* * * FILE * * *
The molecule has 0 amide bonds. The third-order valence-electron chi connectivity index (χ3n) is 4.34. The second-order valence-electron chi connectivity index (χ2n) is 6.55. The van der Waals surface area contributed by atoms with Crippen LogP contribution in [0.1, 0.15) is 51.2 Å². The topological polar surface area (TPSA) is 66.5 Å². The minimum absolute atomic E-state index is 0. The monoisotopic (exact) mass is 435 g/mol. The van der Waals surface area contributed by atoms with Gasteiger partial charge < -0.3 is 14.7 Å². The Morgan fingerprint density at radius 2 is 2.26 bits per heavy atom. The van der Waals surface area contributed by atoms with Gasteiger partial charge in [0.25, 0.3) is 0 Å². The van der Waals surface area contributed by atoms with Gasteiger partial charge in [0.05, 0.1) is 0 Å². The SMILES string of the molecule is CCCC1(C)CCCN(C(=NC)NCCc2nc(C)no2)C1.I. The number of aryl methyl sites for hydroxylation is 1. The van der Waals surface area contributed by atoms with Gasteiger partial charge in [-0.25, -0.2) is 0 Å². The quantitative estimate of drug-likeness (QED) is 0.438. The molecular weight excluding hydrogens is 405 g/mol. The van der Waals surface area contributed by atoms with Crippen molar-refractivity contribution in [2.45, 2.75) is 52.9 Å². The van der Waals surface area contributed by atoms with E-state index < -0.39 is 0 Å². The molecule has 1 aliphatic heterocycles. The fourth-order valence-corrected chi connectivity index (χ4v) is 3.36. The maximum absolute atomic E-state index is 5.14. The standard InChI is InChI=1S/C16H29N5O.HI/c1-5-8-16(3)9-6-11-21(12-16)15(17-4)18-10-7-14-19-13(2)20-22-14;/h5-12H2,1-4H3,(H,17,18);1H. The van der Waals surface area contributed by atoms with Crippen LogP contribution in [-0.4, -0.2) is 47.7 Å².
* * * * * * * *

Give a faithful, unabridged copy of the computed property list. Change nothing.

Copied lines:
The molecule has 0 amide bonds. The third-order valence-electron chi connectivity index (χ3n) is 4.34. The second-order valence-electron chi connectivity index (χ2n) is 6.55. The van der Waals surface area contributed by atoms with Crippen LogP contribution in [0.1, 0.15) is 51.2 Å². The topological polar surface area (TPSA) is 66.5 Å². The minimum absolute atomic E-state index is 0. The monoisotopic (exact) mass is 435 g/mol. The van der Waals surface area contributed by atoms with Gasteiger partial charge < -0.3 is 14.7 Å². The Morgan fingerprint density at radius 2 is 2.26 bits per heavy atom. The van der Waals surface area contributed by atoms with Gasteiger partial charge in [0.25, 0.3) is 0 Å². The van der Waals surface area contributed by atoms with Gasteiger partial charge in [0.05, 0.1) is 0 Å². The SMILES string of the molecule is CCCC1(C)CCCN(C(=NC)NCCc2nc(C)no2)C1.I. The number of aryl methyl sites for hydroxylation is 1. The van der Waals surface area contributed by atoms with Gasteiger partial charge in [-0.25, -0.2) is 0 Å². The quantitative estimate of drug-likeness (QED) is 0.438. The molecular weight excluding hydrogens is 405 g/mol. The van der Waals surface area contributed by atoms with Crippen molar-refractivity contribution in [2.45, 2.75) is 52.9 Å². The van der Waals surface area contributed by atoms with E-state index < -0.39 is 0 Å². The molecule has 1 aliphatic heterocycles. The fourth-order valence-corrected chi connectivity index (χ4v) is 3.36. The maximum absolute atomic E-state index is 5.14. The standard InChI is InChI=1S/C16H29N5O.HI/c1-5-8-16(3)9-6-11-21(12-16)15(17-4)18-10-7-14-19-13(2)20-22-14;/h5-12H2,1-4H3,(H,17,18);1H. The van der Waals surface area contributed by atoms with Crippen LogP contribution in [-0.4, -0.2) is 47.7 Å².